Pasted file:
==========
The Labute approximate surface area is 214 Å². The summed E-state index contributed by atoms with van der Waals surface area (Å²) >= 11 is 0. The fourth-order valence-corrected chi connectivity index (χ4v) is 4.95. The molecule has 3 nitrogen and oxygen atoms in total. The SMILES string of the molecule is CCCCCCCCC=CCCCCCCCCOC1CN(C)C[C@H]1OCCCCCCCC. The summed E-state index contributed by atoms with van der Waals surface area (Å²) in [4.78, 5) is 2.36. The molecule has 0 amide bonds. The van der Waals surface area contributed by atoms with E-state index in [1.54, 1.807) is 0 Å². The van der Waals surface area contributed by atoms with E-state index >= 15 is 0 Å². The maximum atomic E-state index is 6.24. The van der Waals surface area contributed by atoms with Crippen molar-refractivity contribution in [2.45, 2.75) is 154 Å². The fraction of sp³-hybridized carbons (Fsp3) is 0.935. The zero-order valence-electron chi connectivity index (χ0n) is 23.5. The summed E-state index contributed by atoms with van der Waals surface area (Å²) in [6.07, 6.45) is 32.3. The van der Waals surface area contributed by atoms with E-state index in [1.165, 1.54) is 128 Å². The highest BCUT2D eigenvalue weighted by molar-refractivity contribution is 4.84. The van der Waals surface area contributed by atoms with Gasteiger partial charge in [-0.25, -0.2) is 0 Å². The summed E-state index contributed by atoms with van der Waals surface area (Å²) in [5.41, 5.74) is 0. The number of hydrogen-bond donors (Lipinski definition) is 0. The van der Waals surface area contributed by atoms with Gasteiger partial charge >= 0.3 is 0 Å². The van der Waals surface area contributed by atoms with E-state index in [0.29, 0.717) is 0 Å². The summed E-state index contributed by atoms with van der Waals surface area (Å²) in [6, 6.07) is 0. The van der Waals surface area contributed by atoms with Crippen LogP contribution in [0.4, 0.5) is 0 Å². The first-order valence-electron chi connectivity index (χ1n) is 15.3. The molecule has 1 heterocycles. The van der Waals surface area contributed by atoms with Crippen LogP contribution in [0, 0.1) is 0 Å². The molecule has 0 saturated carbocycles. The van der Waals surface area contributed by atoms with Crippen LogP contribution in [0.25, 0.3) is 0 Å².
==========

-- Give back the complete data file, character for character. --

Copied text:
The Labute approximate surface area is 214 Å². The summed E-state index contributed by atoms with van der Waals surface area (Å²) >= 11 is 0. The fourth-order valence-corrected chi connectivity index (χ4v) is 4.95. The molecule has 3 nitrogen and oxygen atoms in total. The SMILES string of the molecule is CCCCCCCCC=CCCCCCCCCOC1CN(C)C[C@H]1OCCCCCCCC. The summed E-state index contributed by atoms with van der Waals surface area (Å²) in [4.78, 5) is 2.36. The molecule has 0 amide bonds. The van der Waals surface area contributed by atoms with E-state index in [1.54, 1.807) is 0 Å². The van der Waals surface area contributed by atoms with E-state index >= 15 is 0 Å². The maximum atomic E-state index is 6.24. The van der Waals surface area contributed by atoms with Crippen molar-refractivity contribution in [2.45, 2.75) is 154 Å². The fraction of sp³-hybridized carbons (Fsp3) is 0.935. The zero-order valence-electron chi connectivity index (χ0n) is 23.5. The summed E-state index contributed by atoms with van der Waals surface area (Å²) in [6.07, 6.45) is 32.3. The van der Waals surface area contributed by atoms with E-state index in [1.165, 1.54) is 128 Å². The highest BCUT2D eigenvalue weighted by molar-refractivity contribution is 4.84. The van der Waals surface area contributed by atoms with Gasteiger partial charge in [-0.25, -0.2) is 0 Å². The summed E-state index contributed by atoms with van der Waals surface area (Å²) in [5.41, 5.74) is 0. The number of hydrogen-bond donors (Lipinski definition) is 0. The van der Waals surface area contributed by atoms with Gasteiger partial charge >= 0.3 is 0 Å². The van der Waals surface area contributed by atoms with E-state index in [0.29, 0.717) is 0 Å². The summed E-state index contributed by atoms with van der Waals surface area (Å²) in [6, 6.07) is 0. The van der Waals surface area contributed by atoms with Crippen LogP contribution in [0.4, 0.5) is 0 Å². The first-order valence-electron chi connectivity index (χ1n) is 15.3. The molecule has 1 heterocycles. The van der Waals surface area contributed by atoms with Crippen LogP contribution in [0, 0.1) is 0 Å². The molecule has 0 saturated carbocycles. The van der Waals surface area contributed by atoms with Crippen LogP contribution in [0.25, 0.3) is 0 Å².